Torah Study Date
Saturday, March 6, 2021
Bereishit (Genesis) 20:14-21:6
Saturday, March 13, 2021
Last week we finished the story of the encounter between Abraham and Abimelech and began the account of the birth of Isaac. We discussed the gifts that Abimelech gave to Abraham and why he gave them, presumably because it was clear to Abimelech that Abraham and Sarah mattered to God, and we saw that the women of the kingdom had stopped giving birth, which might have been another reason if Abimelech thought the cause of that was God’s anger at Abimelech’s encounter with Sarah. We discussed the thousand pieces of silver Abimelech gave to Abraham on Sarah’s behalf and wondered why that gift would clear Sarah before everyone. We noted that Abraham prayed and then God healed Abimelech, his wife, and his slave girls so that they gave birth.
We saw that Sarah conceived and gave birth to a son for Abraham when Abraham was 100 years old and that Abraham gave his son the name “Isaac” because of the connection between that name and the word for laughter and that Abraham followed God’s command and circumcised Isaac when Isaac was eight days old.
Our artwork this week is two more photographs from “Women of the Bible” by Jewish Israeli, Dikla Laor, “Hagar and Ishmael” (above) and “Eve” (below). Laor was born in Tiberias, Israel, in 1976 and now lives in the Golan Heights.
Torah Study Date
Saturday, April 3, 2021
Bereishit (Genesis) 22:1-6
Last week we discussed God testing Abraham. We noted that God calling Abraham by name indicates something important is about to happen and that in the Samaritan and Greek texts Abraham’s name is called twice (“And God said to him, ‘Abraham, Abraham'”) making the importance even more evident. We discussed Abraham saying, in response, “Hineni” (“Here I am” or “I’m here”), that “Hineni” is a combination of “Hinei” (“here” or “behold”) and “Ani” (“I”) and that it indicates being ready, responsive or attentive.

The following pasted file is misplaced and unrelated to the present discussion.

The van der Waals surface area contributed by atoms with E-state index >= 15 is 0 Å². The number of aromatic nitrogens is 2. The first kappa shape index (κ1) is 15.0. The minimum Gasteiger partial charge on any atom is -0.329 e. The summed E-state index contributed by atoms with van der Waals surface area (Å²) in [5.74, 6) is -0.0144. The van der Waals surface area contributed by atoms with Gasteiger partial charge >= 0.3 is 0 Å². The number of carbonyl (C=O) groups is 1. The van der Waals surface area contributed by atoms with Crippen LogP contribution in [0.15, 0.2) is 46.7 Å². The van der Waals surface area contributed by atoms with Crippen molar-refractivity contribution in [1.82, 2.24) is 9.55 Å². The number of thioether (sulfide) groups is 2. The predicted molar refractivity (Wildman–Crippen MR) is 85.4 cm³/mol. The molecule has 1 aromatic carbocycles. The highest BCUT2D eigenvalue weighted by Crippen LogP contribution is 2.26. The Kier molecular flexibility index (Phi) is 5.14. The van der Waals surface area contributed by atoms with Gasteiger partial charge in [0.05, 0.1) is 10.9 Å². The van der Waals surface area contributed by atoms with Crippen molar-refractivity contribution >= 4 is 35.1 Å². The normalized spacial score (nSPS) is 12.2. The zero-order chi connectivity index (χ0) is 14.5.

We discussed the command, “Take your son, your only one, Isaac, whom you love…” and the fact that each part is significant. “Take your son” (which son?), your only one (not the one by Hagar but the one by Sarah, your wife; the one through whom your heirs are supposed to come), whom you love (which will make it a difficult test), Isaac (to make it completely clear).
We discussed the possibility of a different interpretation of what Abraham is asked to do (is it to go up to the land of Moriah and offer Isaac as a sacrifice or is it to go up there and make Isaac another one who goes up) with the idea in mind that perhaps Abraham misheard the command or could have understood it differently, and we discussed why Abraham did not argue with the command as he argued with God about the destruction of Sodom and Gomorrah (some possible answers from Friedman: Abraham has an obedient personality; because Isaac is his son and so his request would be biased; the outcome in the case of Sodom and Gomorrah–that nothing was changed by Abraham’s argument–led him to stay silent in this case); we still wondered if he could not have argued with God about it.
We discussed “early next morning” indicating that Abraham was, in fact, responsive and ready since he got going right away, what the wood would be for if not for a sacrifice (to keep warm?), Abraham saying to the two servants who went with them to stay there with the ass and that he and Isaac would worship and return to them (was it a sign that he had faith–but ‘faith’ is not a concept in these passages and, in general, is stressed a great deal in Protestant Christianity and relatively little in Judaism and Jewish texts; was he sparing Isaac’s feelings; did he not want the servants to know what he was doing), that Abraham “put the wood on his son Isaac” an emotionally fraught thing to do since it indicates how burdened Isaac is, and that “the two walked off together” makes the pathos even greater since it hints at the close connection between the two of them. We also discussed what exactly the test of Abraham was since it would not be a test of faith on a Jewish interpretation (as it is thought to be by some Christian thinkers). Could God be testing Abraham’s obedience? Or could God be hoping Abraham would refuse to obey?
Our artwork this week is by New York City Jewish artist, Eden Morris, Sarah’s Nightmare (above) and Collateral Damage (below), and shows the effect of the almost sacrifice of Isaac on Sarah. Morris studied painting at Brandeis University and Boston University. Her work tends to be about relationships and often tells a story from the women’s point of view.